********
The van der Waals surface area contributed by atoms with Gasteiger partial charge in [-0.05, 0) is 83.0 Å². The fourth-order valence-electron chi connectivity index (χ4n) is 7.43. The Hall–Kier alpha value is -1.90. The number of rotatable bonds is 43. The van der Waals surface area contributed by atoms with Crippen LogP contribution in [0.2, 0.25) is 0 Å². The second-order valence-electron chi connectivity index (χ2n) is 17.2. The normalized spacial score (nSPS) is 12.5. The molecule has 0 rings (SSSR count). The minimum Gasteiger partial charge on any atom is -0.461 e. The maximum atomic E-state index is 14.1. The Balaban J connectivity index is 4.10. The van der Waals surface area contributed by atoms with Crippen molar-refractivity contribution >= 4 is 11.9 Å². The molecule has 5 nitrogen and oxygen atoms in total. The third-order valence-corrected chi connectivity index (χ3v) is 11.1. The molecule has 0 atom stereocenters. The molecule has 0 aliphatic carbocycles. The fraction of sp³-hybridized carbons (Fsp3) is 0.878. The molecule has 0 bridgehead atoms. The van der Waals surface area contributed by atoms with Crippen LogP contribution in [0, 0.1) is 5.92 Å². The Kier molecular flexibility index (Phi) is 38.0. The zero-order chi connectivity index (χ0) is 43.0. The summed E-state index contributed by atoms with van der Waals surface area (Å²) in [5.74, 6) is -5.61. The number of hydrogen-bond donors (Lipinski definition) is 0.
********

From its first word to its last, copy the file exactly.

The van der Waals surface area contributed by atoms with Gasteiger partial charge in [-0.05, 0) is 83.0 Å². The fourth-order valence-electron chi connectivity index (χ4n) is 7.43. The Hall–Kier alpha value is -1.90. The number of rotatable bonds is 43. The van der Waals surface area contributed by atoms with Crippen LogP contribution in [0.2, 0.25) is 0 Å². The second-order valence-electron chi connectivity index (χ2n) is 17.2. The normalized spacial score (nSPS) is 12.5. The molecule has 0 rings (SSSR count). The minimum Gasteiger partial charge on any atom is -0.461 e. The maximum atomic E-state index is 14.1. The Balaban J connectivity index is 4.10. The van der Waals surface area contributed by atoms with Crippen molar-refractivity contribution >= 4 is 11.9 Å². The molecule has 5 nitrogen and oxygen atoms in total. The third-order valence-corrected chi connectivity index (χ3v) is 11.1. The molecule has 0 atom stereocenters. The molecule has 0 aliphatic carbocycles. The fraction of sp³-hybridized carbons (Fsp3) is 0.878. The molecule has 0 bridgehead atoms. The van der Waals surface area contributed by atoms with Crippen LogP contribution in [0, 0.1) is 5.92 Å². The Kier molecular flexibility index (Phi) is 38.0. The zero-order chi connectivity index (χ0) is 43.0. The summed E-state index contributed by atoms with van der Waals surface area (Å²) in [5.74, 6) is -5.61. The number of hydrogen-bond donors (Lipinski definition) is 0.